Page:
Diacylglycerol kinase inhibition and vascular function

Hyehun Choi, Kyan J. Allahdadi, Rita C A Tostes, R Clinton Webb

Research output: Contribution to journalReview article

4 Scopus citations

Abstract

Diacylglycerol kinases (DGKs), a family of lipid kinases, convert diacylglycerol (DG) to phosphatidic acid (PA). Acting as a second messenger, DG activates protein kinase C (PKC). PA, a signaling lipid, regulates diverse functions involved in physiological responses. Since DGK modulates two lipid second messengers, DG and PA, regulation of DGK could induce related cellular responses. Currently, there are 10 mammalian isoforms of DGK that are categorized into five groups based on their structural features. These diverse isoforms of DGK are considered to activate distinct cellular functions according to extracellular stimuli. Each DGK isoform is thought to play various roles inside the cell, depending on its subcellular localization (nuclear, ER, Golgi complex or cytoplasm). In vascular smooth muscle, vasoconstrictors such as angiotensin II, endothelin-1 and norepinephrine stimulate contraction by increasing inositol trisphosphate (IP3), calcium, DG and PKC activity. Inhibition of DGK could increase DG availability and decrease PA levels, as well as alter intracellular responses, including calcium-mediated and PKC-mediated vascular contraction. The purpose of this review is to demonstrate a role of DGK in vascular function. Selective inhibition of DGK isoforms may represent a novel therapeutic approach in vascular dysfunction.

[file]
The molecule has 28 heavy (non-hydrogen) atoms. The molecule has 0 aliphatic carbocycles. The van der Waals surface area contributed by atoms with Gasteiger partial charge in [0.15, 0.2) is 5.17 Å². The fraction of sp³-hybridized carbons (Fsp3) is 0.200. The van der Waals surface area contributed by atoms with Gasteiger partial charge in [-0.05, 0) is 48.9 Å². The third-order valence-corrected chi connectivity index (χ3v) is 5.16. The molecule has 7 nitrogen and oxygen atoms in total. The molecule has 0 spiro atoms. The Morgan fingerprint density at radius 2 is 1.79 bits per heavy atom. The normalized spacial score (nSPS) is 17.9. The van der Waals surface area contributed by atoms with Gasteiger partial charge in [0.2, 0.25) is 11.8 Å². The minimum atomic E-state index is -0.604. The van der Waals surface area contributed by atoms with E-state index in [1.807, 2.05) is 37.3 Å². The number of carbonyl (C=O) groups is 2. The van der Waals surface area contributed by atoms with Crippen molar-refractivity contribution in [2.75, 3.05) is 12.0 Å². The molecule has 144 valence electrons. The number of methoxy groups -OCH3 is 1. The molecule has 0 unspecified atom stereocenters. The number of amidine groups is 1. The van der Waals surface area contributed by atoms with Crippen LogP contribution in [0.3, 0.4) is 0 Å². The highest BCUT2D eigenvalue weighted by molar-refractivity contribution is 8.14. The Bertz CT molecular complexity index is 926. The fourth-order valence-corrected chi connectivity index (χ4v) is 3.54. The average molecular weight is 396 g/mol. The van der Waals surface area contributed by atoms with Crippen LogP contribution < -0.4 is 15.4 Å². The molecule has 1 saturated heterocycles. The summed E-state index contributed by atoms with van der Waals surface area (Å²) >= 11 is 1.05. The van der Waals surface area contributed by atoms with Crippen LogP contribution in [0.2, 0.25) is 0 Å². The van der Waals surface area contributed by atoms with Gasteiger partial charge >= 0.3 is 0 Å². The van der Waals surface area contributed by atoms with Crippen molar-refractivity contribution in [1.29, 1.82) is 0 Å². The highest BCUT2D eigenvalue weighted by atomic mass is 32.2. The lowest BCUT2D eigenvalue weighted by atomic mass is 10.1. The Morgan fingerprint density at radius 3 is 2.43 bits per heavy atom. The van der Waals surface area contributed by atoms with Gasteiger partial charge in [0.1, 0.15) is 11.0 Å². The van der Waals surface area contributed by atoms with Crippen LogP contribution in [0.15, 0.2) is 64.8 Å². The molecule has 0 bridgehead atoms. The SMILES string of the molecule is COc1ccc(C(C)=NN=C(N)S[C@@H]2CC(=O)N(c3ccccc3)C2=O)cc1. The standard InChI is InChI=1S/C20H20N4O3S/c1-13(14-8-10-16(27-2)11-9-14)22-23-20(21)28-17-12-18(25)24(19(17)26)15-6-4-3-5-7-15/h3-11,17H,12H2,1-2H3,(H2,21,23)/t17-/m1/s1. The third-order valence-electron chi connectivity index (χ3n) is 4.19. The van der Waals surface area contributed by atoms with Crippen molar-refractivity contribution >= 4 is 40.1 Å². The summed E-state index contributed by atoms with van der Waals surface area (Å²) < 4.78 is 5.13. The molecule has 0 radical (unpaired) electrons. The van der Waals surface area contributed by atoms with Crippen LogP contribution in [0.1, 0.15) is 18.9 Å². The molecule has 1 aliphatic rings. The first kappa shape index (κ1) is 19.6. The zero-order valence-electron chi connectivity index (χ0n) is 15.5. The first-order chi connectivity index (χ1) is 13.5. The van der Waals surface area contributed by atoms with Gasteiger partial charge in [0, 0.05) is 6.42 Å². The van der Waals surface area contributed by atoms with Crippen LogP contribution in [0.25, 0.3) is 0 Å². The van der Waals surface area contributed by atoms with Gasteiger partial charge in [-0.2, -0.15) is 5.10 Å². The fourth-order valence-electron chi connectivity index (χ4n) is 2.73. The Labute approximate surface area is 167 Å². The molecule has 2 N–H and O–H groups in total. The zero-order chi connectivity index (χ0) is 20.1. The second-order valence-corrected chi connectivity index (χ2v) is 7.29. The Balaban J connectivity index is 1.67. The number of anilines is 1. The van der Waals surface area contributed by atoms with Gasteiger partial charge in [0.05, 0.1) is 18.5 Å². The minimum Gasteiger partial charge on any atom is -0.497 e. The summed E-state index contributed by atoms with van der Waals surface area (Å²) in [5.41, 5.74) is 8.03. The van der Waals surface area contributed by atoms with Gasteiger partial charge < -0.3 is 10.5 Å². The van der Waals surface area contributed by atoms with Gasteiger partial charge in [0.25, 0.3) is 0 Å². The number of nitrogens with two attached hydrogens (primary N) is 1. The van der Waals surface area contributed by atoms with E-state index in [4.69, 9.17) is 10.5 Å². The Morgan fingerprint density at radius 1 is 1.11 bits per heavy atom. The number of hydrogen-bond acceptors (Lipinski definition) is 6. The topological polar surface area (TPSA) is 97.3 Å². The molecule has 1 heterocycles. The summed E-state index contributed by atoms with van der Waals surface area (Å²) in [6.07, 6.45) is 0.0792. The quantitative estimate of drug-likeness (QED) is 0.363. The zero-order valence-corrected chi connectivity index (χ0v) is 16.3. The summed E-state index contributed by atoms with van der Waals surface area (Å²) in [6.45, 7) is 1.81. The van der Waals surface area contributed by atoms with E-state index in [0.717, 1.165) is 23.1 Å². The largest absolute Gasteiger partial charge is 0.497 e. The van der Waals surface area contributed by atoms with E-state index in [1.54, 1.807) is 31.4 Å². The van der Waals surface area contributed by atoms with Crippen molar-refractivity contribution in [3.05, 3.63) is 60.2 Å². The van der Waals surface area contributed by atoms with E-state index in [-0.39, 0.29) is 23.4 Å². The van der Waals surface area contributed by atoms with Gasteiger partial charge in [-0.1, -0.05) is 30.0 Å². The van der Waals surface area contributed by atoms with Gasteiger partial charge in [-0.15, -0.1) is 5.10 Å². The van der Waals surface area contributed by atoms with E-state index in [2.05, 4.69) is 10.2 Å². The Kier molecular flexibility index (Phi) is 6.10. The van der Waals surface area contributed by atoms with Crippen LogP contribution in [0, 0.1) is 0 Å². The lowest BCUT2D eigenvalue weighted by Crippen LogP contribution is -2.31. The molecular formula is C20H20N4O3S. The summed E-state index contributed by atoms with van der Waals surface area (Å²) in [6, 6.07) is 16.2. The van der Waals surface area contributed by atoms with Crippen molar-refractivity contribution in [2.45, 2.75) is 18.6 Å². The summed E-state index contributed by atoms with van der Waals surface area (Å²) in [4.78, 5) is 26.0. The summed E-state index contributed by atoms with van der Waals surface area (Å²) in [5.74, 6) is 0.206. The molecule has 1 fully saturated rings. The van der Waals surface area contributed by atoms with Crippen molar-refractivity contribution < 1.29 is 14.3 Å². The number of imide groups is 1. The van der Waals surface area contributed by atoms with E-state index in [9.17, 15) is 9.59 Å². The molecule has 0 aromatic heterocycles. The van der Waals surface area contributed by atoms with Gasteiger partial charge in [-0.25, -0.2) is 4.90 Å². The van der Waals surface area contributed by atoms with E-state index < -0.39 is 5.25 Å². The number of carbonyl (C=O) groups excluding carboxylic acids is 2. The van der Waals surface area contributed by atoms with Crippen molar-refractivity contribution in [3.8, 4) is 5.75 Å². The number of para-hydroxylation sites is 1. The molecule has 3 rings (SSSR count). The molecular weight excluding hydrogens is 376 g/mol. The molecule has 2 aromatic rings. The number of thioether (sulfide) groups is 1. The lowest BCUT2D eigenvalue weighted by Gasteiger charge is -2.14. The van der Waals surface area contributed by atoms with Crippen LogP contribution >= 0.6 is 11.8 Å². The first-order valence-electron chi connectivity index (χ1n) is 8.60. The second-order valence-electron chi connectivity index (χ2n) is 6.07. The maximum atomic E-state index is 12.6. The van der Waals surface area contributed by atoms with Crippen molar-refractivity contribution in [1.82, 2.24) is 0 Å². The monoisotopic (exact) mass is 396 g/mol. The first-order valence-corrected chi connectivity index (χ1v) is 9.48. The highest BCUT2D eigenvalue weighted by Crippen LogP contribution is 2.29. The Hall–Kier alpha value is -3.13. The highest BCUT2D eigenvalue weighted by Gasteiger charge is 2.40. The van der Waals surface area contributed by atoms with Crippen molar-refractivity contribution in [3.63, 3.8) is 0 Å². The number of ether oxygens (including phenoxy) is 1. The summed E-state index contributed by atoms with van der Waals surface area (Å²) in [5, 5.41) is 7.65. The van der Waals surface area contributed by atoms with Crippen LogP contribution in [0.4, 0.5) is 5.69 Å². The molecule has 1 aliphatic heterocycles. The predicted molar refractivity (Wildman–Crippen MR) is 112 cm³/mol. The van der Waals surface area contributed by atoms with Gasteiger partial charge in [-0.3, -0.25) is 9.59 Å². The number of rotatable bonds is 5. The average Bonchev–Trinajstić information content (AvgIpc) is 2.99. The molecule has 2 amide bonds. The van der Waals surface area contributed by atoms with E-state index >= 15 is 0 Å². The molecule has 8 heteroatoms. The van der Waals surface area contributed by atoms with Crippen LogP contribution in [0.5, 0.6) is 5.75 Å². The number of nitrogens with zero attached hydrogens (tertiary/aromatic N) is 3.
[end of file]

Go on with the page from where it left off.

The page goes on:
Original languageEnglish (US)
Pages (from-to)148-152
Number of pages5
JournalCurrent Enzyme Inhibition
Volume5
Issue number3
DOIs
StatePublished - Oct 21 2009

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Keywords

  • Diacylglycerol
  • Diacylglycerol kinase
  • Phosphatidic acid
  • Protein kinase C
  • Vascular function
  • Vasoconstrictor

ASJC Scopus subject areas

  • Biochemistry
  • Molecular Medicine
  • Drug Discovery

Cite this

Choi, H., Allahdadi, K. J., Tostes, R. C. A., & Webb, R. C. (2009). Diacylglycerol kinase inhibition and vascular function. Current Enzyme Inhibition, 5(3), 148-152. https://doi.org/10.2174/157340809789071137